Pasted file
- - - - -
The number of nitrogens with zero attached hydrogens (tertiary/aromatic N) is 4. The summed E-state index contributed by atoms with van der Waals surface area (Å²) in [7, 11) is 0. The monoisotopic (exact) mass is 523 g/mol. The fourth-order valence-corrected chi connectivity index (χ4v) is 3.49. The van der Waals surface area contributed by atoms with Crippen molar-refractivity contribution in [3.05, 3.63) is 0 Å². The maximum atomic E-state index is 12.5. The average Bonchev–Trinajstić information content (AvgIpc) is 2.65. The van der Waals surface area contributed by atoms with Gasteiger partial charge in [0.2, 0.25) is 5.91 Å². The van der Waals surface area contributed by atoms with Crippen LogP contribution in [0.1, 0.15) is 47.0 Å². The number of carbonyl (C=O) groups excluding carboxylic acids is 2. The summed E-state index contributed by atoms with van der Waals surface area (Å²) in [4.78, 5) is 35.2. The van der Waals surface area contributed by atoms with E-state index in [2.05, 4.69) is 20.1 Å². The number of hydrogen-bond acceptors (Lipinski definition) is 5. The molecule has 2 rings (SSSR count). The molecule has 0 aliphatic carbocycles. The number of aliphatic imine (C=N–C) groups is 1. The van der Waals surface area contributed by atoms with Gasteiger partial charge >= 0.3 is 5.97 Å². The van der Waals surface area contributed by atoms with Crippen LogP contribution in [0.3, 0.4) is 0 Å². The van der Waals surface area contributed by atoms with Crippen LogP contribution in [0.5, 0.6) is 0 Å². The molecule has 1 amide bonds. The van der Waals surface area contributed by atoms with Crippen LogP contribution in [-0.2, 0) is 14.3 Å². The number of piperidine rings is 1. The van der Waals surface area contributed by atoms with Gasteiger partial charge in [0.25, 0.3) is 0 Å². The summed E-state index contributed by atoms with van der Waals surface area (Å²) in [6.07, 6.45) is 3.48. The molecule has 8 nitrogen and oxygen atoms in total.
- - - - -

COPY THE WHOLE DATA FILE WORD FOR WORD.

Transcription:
The number of nitrogens with zero attached hydrogens (tertiary/aromatic N) is 4. The summed E-state index contributed by atoms with van der Waals surface area (Å²) in [7, 11) is 0. The monoisotopic (exact) mass is 523 g/mol. The fourth-order valence-corrected chi connectivity index (χ4v) is 3.49. The van der Waals surface area contributed by atoms with Crippen molar-refractivity contribution in [3.05, 3.63) is 0 Å². The maximum atomic E-state index is 12.5. The average Bonchev–Trinajstić information content (AvgIpc) is 2.65. The van der Waals surface area contributed by atoms with Gasteiger partial charge in [0.2, 0.25) is 5.91 Å². The van der Waals surface area contributed by atoms with Crippen LogP contribution in [0.1, 0.15) is 47.0 Å². The number of carbonyl (C=O) groups excluding carboxylic acids is 2. The summed E-state index contributed by atoms with van der Waals surface area (Å²) in [4.78, 5) is 35.2. The van der Waals surface area contributed by atoms with E-state index in [2.05, 4.69) is 20.1 Å². The number of hydrogen-bond acceptors (Lipinski definition) is 5. The molecule has 2 rings (SSSR count). The molecule has 0 aliphatic carbocycles. The number of aliphatic imine (C=N–C) groups is 1. The van der Waals surface area contributed by atoms with Gasteiger partial charge >= 0.3 is 5.97 Å². The van der Waals surface area contributed by atoms with Crippen LogP contribution in [0.3, 0.4) is 0 Å². The van der Waals surface area contributed by atoms with Crippen LogP contribution in [0.5, 0.6) is 0 Å². The molecule has 1 amide bonds. The van der Waals surface area contributed by atoms with Crippen LogP contribution in [-0.2, 0) is 14.3 Å². The number of piperidine rings is 1. The van der Waals surface area contributed by atoms with Gasteiger partial charge in [0.25, 0.3) is 0 Å². The summed E-state index contributed by atoms with van der Waals surface area (Å²) in [6.07, 6.45) is 3.48. The molecule has 8 nitrogen and oxygen atoms in total.